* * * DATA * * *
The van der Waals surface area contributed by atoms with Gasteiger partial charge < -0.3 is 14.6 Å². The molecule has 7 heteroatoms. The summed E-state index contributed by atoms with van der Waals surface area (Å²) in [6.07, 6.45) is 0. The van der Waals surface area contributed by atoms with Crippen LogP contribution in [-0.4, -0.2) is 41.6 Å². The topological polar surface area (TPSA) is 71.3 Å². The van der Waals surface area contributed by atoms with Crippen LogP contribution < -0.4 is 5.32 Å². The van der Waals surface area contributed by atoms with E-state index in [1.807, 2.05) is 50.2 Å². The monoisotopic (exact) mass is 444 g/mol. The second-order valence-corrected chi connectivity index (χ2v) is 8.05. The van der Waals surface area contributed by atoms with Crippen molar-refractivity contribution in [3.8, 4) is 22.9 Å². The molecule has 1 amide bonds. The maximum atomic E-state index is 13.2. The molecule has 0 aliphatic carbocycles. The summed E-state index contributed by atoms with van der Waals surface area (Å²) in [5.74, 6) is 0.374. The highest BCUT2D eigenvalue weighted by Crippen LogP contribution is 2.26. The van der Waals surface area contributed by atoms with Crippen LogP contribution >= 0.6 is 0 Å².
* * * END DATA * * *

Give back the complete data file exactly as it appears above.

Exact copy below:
The van der Waals surface area contributed by atoms with Gasteiger partial charge < -0.3 is 14.6 Å². The molecule has 7 heteroatoms. The summed E-state index contributed by atoms with van der Waals surface area (Å²) in [6.07, 6.45) is 0. The van der Waals surface area contributed by atoms with Crippen LogP contribution in [-0.4, -0.2) is 41.6 Å². The topological polar surface area (TPSA) is 71.3 Å². The van der Waals surface area contributed by atoms with Crippen LogP contribution < -0.4 is 5.32 Å². The van der Waals surface area contributed by atoms with E-state index in [1.807, 2.05) is 50.2 Å². The monoisotopic (exact) mass is 444 g/mol. The second-order valence-corrected chi connectivity index (χ2v) is 8.05. The van der Waals surface area contributed by atoms with Crippen molar-refractivity contribution in [3.8, 4) is 22.9 Å². The molecule has 1 amide bonds. The maximum atomic E-state index is 13.2. The molecule has 0 aliphatic carbocycles. The summed E-state index contributed by atoms with van der Waals surface area (Å²) in [5.74, 6) is 0.374. The highest BCUT2D eigenvalue weighted by Crippen LogP contribution is 2.26. The van der Waals surface area contributed by atoms with Crippen LogP contribution >= 0.6 is 0 Å².